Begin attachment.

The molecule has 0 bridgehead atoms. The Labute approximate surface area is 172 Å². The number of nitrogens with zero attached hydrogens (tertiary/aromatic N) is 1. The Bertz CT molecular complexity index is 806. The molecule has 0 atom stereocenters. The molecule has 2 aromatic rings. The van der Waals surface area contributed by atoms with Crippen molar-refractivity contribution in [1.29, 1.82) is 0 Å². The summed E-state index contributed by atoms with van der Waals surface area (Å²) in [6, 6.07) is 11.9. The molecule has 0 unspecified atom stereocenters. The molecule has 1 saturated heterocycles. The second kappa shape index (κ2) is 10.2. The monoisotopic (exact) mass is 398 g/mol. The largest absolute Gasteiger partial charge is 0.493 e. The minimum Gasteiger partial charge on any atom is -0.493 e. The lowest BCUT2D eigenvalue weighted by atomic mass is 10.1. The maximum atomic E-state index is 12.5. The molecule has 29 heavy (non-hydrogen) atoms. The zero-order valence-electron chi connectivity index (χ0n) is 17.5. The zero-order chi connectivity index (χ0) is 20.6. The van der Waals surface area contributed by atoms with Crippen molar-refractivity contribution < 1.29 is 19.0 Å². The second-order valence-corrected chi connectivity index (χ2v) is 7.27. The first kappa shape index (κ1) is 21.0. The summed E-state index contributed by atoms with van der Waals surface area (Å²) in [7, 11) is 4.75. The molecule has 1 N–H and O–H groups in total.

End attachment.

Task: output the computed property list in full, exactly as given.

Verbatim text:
The molecule has 0 bridgehead atoms. The Labute approximate surface area is 172 Å². The number of nitrogens with zero attached hydrogens (tertiary/aromatic N) is 1. The Bertz CT molecular complexity index is 806. The molecule has 0 atom stereocenters. The molecule has 2 aromatic rings. The van der Waals surface area contributed by atoms with Crippen molar-refractivity contribution in [1.29, 1.82) is 0 Å². The summed E-state index contributed by atoms with van der Waals surface area (Å²) in [6, 6.07) is 11.9. The molecule has 0 unspecified atom stereocenters. The molecule has 1 saturated heterocycles. The second kappa shape index (κ2) is 10.2. The monoisotopic (exact) mass is 398 g/mol. The largest absolute Gasteiger partial charge is 0.493 e. The minimum Gasteiger partial charge on any atom is -0.493 e. The lowest BCUT2D eigenvalue weighted by atomic mass is 10.1. The maximum atomic E-state index is 12.5. The molecule has 29 heavy (non-hydrogen) atoms. The zero-order valence-electron chi connectivity index (χ0n) is 17.5. The zero-order chi connectivity index (χ0) is 20.6. The van der Waals surface area contributed by atoms with Crippen molar-refractivity contribution < 1.29 is 19.0 Å². The second-order valence-corrected chi connectivity index (χ2v) is 7.27. The first kappa shape index (κ1) is 21.0. The summed E-state index contributed by atoms with van der Waals surface area (Å²) in [7, 11) is 4.75. The molecule has 1 N–H and O–H groups in total.